What's Your Smile Story?
San Francisco, CA (PRWEB) February 16, 2009
Smiles are life's centerpieces and probably some of the most critically observed attributes of a person. Beauty is in the eye of the beholder, yet the sharing of aesthetic viewpoints seems to be indulged and appreciated by everyone. Teeth rank highest among aesthetic interests but are also one the touchiest topics. "What's Your Smile Story?" solved this quagmire. It invites visitors at http://www.aesthetic-dentistry.com/smiles to share their smiles and associated stories with the community.
Everyone can decide at what level of privacy he or she wants to communicate. In fact, a higher magnification of a submitted smile image does not only give a better idea of a dental situation, it is also less likely to be connected to a person. However, there is no limitation to the amount of face one wants to display. After all, most smiles are naturally beautiful and deserve to be shared with all their splendor.
There are many individual aspects in a smile that attract attention. Each tooth has its own group of specific characteristics and its own particular contribution to a smile. Lateral incisors are the smallest among the upper teeth. "They are often considered the 'unsung heroes'," Dr. Rabanus states. "Little intricacies, such as incisal notches, roundness of line angles, and the play of hues and incisal translucencies, make the difference between a vivid and a lifeless smile. Sometimes, a little twist may even add some personality to a smile."
One may wonder whether the shape or position of a tooth is considered embarrassing or rather 'cute.' What about those little spaces? Are they a big deal, just part of my personality, or never recognized by anyone else?
Many don't want to go to a dental office for this personal issue with the "big personality." It often ends up with just one verdict and a sales pitch. Hence, millions choose to browse the internet hoping to find answers to their quagmire that may not be one. They end up more confused than before. Suddenly, that little issue with the "big personality" has ten different names, and one had to realize that no fashion model has that much personality in one tooth.
"It was clear from the beginning that people need to be able to communicate their individual concerns, not just read a catalog of information," says Rabanus. This is why http://www.aesthetic-dentistry.com had established its first interactive feature about fifteen years ago, an era when most websites were just colorful business cards. A smile-analysis form allows for an informal explanation of personal scenarios by pressing just a few buttons. A more personal dialogue can be established by sending text messages or e-mails to Dr. Rabanus who answers personally within 24 hours.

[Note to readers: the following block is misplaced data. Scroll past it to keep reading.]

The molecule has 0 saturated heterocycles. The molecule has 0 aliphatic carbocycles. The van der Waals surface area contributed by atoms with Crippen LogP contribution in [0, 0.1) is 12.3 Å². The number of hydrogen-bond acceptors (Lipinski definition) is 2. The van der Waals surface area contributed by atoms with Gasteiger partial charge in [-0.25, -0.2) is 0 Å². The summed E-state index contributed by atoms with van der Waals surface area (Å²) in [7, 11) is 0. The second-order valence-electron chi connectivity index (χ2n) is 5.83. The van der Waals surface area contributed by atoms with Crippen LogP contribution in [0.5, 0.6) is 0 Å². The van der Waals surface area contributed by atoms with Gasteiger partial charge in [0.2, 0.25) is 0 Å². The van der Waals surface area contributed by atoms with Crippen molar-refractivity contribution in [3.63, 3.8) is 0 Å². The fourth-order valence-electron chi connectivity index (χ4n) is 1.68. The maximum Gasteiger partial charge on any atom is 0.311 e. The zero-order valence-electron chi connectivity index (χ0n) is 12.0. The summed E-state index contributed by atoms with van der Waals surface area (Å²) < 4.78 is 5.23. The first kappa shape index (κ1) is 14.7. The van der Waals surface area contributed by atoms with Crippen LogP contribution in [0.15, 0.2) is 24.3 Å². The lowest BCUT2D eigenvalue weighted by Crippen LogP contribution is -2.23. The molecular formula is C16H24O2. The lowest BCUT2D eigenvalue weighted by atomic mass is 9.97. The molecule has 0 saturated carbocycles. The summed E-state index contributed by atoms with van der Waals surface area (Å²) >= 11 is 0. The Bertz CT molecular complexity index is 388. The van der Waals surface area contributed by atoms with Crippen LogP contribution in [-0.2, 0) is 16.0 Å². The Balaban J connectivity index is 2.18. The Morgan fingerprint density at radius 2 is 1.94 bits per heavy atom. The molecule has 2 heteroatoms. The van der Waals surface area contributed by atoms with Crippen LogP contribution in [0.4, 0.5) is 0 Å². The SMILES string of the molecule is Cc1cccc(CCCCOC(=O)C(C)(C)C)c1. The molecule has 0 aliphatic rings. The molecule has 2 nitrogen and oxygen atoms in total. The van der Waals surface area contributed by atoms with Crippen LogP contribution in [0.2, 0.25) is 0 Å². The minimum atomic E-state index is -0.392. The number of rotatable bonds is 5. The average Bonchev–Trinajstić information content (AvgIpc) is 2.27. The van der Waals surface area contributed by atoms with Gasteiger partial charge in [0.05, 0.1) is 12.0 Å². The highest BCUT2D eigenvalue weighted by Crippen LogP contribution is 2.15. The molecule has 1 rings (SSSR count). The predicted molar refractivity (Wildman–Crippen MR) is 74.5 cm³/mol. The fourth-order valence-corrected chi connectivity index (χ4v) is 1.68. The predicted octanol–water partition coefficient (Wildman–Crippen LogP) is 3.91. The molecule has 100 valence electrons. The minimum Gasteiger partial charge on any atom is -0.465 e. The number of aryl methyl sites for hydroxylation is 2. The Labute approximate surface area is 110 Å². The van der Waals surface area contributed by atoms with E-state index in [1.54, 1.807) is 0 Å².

"Many patients send pictures of their teeth and smiles from as far as Europe, India, and South Africa asking me to make some suggestions," Rabanus states. "A quick clarification of some of their confusions often allows them to find a local dentist who provides the service that best serves their needs."
Most patients initiate contact by completing a simple contact form briefly describing their situation requesting a response by phone or e-mail. Some of Dr. Rabanus' patients expressed their enthusiasm about the quality of communication on a video that is displayed in the testimonial section of the website, http://www.aesthetic-dentistry.com/dr_rabanus_testimonials.php.
The site's most recent interactive platform, http://www.aesthetic-dentistry.com/smiles, goes a big step further. It allows visitors to share their smile stories and learn from each other. Sharing their smile stories with each other may help them refine their own ideas and considerations about their teeth. Members of the community will get an idea about how the other person at the dinner table or at the bus stop would feel about their teeth.
Dr. Rabanus intends to create a sense of community by increasing the interaction among his visitors. The "Smile It!" button makes it easier for visitors to express their satisfaction with the quality of a posted image, the appeal of a story, or the value of a particular question for one's own concerns. At the end of the month the numbers of clicks will be counted and tabulated. The visitor with the highest amount of "Smile It!" clicks receives a home-whitening kit. A feature like this allows us to obtain a simple survey that will help us formulate a higher standard of communication and display.
The forum's front page contains Dr. Rabanus' Corner, which picks up frequently asked questions in greater detail and relays them as a point of reference to the main website.
http://www.aesthetic-dentistry.com captivates by its organization. The chapters are neatly divided into concerns and problems and describe how each of them can be addressed. One common solution to many problems are porcelain veneers. The site has a plethora of examples of patients who received veneers. More technical details about the various materials that are used for the fabrication of porcelain veneers and the ways they are bonded to teeth can be reached by linking into deeper-layered pages.
"The word 'cosmetic' has been excessively inflated across the beauty-and-health industry often just to attract new clients, customers, or patients," asserts Rabanus, "However, cosmetic dentistry is a science and it offers many solutions."
Dr. Rabanus is one of 250 dentists worldwide who are accredited* by the American Academy of Cosmetic Dentistry (AACD).